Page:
As the temporally displaced masses cry, “Burn the calendars! Anachrony now!” they need to know a few things about history before they can alter history. Where has an impact on when, so it’s time for a review of Victorian vs. Gilded Age vs. Belle Époque vs. fin-de-siècle.
The Victorian Era encompassed the reign of Queen Victoria of the United Kingdom from June 20, 1837, to January 22, 1901. Culturally, it can be seen as beginning with the Reform Act of 1832 that greatly increased the scope of voters. During the Era, the middle class expanded. This could be due to the lack of great wars, the prosperity of the British Empire and the Industrial Revolution. With the ascending middle class came an increased value of privacy. This bourgeois value may have dictated the Victorian values and manners that we perceive today.
The Gilded Age of the United States covered the 1870s through the beginning of the twentieth century. It was book-ended by the Reconstruction and the Progressive Eras. American industrialization surpassed the UK’s Industrial Revolution, partially due to railroads. The First Transcontinental Railroad, established in 1869, reduced travel from San Francisco to New York from six months to six days. The name of the era came from Mark Twain’s The Gilded Age: A Tale of Today that skewered the Golden Age that was expected to follow the American Civil War. Instead of golden, it was a time of social strife covered by a thin gilding of prosperity.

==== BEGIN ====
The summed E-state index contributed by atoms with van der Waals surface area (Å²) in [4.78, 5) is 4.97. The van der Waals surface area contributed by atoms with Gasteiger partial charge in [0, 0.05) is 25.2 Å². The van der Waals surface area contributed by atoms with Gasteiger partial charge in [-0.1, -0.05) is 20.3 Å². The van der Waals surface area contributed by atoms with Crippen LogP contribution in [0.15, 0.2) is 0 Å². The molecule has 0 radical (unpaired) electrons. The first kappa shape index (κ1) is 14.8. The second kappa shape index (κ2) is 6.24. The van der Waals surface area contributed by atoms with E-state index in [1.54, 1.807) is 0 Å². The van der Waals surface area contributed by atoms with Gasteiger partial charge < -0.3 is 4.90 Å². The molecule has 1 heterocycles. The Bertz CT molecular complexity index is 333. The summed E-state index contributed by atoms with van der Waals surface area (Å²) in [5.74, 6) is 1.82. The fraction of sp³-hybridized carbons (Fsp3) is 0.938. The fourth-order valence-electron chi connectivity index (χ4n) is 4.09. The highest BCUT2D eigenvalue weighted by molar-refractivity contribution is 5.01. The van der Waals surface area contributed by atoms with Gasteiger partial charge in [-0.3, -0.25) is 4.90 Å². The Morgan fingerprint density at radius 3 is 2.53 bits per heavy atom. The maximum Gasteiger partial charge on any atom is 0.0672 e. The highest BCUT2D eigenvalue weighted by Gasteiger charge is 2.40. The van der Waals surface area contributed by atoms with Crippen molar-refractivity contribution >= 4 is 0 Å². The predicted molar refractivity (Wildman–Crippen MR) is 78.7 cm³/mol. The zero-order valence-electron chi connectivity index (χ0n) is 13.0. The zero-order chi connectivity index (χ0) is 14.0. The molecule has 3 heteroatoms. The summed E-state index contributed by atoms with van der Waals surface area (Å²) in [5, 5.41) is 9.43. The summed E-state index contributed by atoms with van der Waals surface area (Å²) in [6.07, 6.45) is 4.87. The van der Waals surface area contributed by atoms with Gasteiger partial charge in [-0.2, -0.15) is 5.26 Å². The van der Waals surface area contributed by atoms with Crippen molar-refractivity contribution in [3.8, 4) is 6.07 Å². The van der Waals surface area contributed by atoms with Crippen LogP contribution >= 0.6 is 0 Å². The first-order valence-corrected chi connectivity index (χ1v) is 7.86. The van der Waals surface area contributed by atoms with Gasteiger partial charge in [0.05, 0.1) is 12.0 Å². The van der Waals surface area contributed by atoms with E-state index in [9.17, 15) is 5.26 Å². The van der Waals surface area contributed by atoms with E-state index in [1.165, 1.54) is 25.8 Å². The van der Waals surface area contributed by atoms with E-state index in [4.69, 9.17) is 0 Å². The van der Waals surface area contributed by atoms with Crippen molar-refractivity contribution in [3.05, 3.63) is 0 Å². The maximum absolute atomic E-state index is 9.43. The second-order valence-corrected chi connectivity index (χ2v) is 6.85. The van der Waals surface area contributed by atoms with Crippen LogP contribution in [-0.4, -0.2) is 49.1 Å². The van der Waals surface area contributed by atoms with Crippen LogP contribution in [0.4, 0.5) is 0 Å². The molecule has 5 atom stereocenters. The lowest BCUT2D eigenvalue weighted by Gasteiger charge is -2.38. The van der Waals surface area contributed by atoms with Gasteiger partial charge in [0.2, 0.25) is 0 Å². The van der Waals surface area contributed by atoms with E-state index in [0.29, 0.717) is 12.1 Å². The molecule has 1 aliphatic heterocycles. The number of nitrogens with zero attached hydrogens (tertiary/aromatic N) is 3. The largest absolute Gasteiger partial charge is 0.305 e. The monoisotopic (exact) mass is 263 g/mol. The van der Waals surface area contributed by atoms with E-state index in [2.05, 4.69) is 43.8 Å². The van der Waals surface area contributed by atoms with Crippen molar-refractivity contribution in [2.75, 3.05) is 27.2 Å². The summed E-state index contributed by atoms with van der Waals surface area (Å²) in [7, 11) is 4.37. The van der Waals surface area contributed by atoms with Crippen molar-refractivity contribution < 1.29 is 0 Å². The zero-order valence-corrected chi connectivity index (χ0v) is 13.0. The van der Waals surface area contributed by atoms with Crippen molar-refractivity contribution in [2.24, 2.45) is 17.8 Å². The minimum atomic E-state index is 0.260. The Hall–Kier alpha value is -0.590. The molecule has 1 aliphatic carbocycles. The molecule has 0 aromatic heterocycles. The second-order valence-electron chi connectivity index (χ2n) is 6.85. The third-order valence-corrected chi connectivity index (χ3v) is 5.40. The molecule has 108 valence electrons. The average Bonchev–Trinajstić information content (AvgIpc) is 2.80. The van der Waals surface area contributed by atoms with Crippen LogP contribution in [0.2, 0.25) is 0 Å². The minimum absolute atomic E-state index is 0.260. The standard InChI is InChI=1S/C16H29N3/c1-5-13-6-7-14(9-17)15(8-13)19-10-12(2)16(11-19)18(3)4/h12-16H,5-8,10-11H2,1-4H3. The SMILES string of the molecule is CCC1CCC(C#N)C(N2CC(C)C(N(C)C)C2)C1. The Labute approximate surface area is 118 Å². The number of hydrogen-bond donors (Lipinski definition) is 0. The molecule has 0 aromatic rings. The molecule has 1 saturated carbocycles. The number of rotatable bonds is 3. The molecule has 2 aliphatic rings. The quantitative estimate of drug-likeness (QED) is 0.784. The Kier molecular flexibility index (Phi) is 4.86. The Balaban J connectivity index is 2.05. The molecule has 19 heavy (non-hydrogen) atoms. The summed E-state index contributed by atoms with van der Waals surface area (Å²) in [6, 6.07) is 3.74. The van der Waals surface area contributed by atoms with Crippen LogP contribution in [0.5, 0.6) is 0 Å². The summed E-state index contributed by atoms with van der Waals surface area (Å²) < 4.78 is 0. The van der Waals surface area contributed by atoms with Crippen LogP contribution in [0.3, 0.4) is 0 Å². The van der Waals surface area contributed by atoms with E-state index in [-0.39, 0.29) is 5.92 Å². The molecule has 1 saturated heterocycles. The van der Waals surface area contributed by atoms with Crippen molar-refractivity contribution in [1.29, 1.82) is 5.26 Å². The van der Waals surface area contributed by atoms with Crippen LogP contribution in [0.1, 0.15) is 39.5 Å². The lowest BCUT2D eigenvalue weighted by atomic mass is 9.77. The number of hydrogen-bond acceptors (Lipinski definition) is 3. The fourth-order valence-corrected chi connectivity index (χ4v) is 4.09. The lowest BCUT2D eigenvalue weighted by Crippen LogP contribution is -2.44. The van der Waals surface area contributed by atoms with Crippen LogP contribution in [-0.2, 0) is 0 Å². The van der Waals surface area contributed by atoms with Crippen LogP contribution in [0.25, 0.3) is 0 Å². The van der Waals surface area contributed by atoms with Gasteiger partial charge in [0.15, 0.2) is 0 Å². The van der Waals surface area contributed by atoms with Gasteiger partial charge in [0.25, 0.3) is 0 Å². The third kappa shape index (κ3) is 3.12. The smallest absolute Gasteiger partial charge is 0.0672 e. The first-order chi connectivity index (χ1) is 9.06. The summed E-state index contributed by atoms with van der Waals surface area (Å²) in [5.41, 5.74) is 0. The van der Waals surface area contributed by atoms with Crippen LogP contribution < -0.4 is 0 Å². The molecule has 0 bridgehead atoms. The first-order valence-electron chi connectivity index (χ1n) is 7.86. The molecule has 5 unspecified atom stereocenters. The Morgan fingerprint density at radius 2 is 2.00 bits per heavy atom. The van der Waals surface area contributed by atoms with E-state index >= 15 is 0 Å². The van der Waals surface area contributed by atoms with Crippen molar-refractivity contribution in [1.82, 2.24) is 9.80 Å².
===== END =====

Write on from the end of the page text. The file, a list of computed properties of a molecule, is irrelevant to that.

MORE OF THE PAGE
La Belle Époque matched the prosperity of the Victorian Era and the Gilded Age with flourishing arts in continental Europe, with a focus on Parisian culture. This “Beautiful Era” fell between the Franco-Prussian War that ended in 1871 and the start of World War I in 1914. The mingling of art and commerce can be seen in the support that the industrialist nouveau-riches gave to the socially elite Tout-Paris. Cabarets and theaters like the Moulin Rouge or the Folies Bergère provided burlesque entertainment.
The fin-de-siècle could be viewed as the Hyde to La Belle Époque’s and Victorian Era’s Jekyll. The “end of the century” characterized a late nineteenth century turn toward decadence. Arthur Symons’ 1893 essay The Decadent Movement in Literature examined “a new and beautiful and interesting disease.” Stories like Robert Louis Stevenson’s Strange Case of Dr. Jekyll and Mr. Hyde and H.G. Welles’ The Time Machine portrayed humans physically degenerating into beasts. The protagonist of Joris-Karl Huysmans’ À rebours (“Against the Grain”) became so obsessed with aestheticism that the natural world made him ill. Beauty had its dark side.
Whether the end of the nineteenth century is seen as Victorian, Gilded or Beautiful depends no only on the viewer, but on where the eye is cast.